Content Providers vs. Content Hosts: Prosecuting Bad Actors Without the Backpage Bill
In yesterday’s post I described ongoing efforts to amend Section 230, the statute which protects Internet intermediaries from being penalized for the misdeeds of Internet users. A question being asked is, why is there interest in allowing states to regulate Internet content?
One answer is the website Backpage.com. Indeed, sponsors of the bill have been so explicit that the amendment is intended to target Backpage that many simply refer to the legislation as the “Backpage bill.” Backpage is a provider of Internet classifieds, whose sites include a “dating” section, and until January, an “adult services” section, in which a Senate investigation found human traffickers had solicited business.
Citing Section 230, Backpage has defeated some state and civil claims, however. These claims sought to hold the site responsible solely for the passive role it had in providing the location where these illicit transactions were published. New evidence, however — which has yet to be brought before any court — suggests the site had actually developed some ads. That would be another matter (more on that below), to which Section 230 does not apply.
Section 230 Doesn’t Block Enforcement of Federal Criminal Law
Federal criminal charges are also another matter. Section 230(e) makes clear the provision does not apply to federal criminal law. As noted here, nothing prevents the Justice Department from bringing a case under existing federal criminal law. In fact, the 2015 SAVE Act was also characterized as “the Backpage bill” and was designed to strengthen Federal prosecutor’s case, but has yet to be used against the company.
That may change in the wake of a report by the Washington Post last month claiming that the website was in fact was affirmatively creating sex-related advertisements to cultivate illegal business.
Senator Portman, an initial cosponsor of this latest Backpage bill, certainly seems to believe so. Portman chairs the Senate Permanent Subcommittee on Investigations, which in January released a report that reached a similar conclusion about Backpage. He and other Senators wrote to the Justice Department a few weeks ago, stating that there is “enough evidence against Backpage to warrant criminal review.” There have already been reports that a federal grand jury in Phoenix is investigating the company.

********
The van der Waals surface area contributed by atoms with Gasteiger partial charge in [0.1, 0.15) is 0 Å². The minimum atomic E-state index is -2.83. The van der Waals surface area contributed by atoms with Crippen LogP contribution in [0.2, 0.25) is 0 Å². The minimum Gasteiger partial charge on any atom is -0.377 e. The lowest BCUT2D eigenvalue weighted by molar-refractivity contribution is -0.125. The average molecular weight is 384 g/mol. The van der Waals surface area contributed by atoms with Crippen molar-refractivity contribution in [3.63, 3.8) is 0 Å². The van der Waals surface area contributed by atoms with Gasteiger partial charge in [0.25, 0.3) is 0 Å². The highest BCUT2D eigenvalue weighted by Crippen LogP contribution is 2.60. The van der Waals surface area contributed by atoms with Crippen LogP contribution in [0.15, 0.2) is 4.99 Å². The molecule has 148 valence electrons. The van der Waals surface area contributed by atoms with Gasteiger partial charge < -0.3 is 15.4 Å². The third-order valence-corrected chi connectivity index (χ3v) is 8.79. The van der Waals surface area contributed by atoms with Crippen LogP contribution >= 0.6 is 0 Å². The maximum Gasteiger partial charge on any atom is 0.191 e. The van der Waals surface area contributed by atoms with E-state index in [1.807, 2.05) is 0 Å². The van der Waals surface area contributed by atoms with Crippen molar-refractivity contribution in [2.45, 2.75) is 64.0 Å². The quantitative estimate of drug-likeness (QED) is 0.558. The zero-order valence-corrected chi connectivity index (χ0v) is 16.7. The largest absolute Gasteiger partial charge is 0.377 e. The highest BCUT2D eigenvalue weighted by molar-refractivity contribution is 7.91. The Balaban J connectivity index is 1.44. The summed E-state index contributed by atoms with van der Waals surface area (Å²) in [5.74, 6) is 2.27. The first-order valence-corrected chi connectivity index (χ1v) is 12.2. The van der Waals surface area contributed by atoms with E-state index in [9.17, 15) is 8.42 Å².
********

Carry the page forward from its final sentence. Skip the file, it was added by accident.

The leads to a question raised by Prof. Goldman earlier this week: why are Senators pursuing a second Backpage bill when they already think a case can be made under the last Backpage bill?
Section 230 Doesn’t Apply to Content Providers
The Senate report and Post article noted above bear on Section 230 for another reason: the safe harbor does not apply to content providers, only companies that merely host content. A site that creates illegal content receives no protection. One conspicuous example of this is the Roommates.com case, a renter-oriented website whose menu structure prompted users to specify discriminatory housing preferences (e.g., “I’m looking for a [straight] roommate” or “I will not live with children”).
There, a federal appellate court explained that
“a website operator who edits user-created content . . . retains his immunity for any illegality in the user-created content. . . . However, a website operator who edits in a manner that contributes to the alleged illegality . . . is directly involved in the alleged illegality and thus not immune.”
By providing prompts that would yield discriminatory answers, Roommates.com was found to violate federal housing laws. It was no longer hosting the content, courts concluded, but creating it.
Liability for Online Content Providers like Backpage
In this context, a website that behaves as the Washington Post report alleges Backpage did could lose Section 230 protection, since it was no longer an intermediary, but rather an author of the content.
Earlier this week, Missouri Attorney General Josh Hawley, made this very point, moving to dismiss Backpage’s invocation of Section 230 by arguing it was a content provider. This motion relies on the evidence discussed in the Post article and Senate report. Victims seeking restitution against Backpage could similarly rely on this new evidence in civil cases (as well as other evidence that may be unearthed by the federal grand jury). Because none of these actions would seek to hold Backpage liable for its role as a host, but instead as a creator of the content, Section 230 would not apply.
Ultimately, Section 230 represents the principle of “don’t shoot the messenger.” But when the messenger starts authoring the message, the safe harbor no longer applies.
Undermining that safe harbor with another “Backpage bill” could deter legitimate Internet services from policing for abuse, which is one reason so many constituencies, ranging from the ACLU to the Charles Koch Institute, on the right and left, have expressed concern. Congress should give law enforcement an opportunity to make a case, and allow state and civil actions based on new evidence to proceed.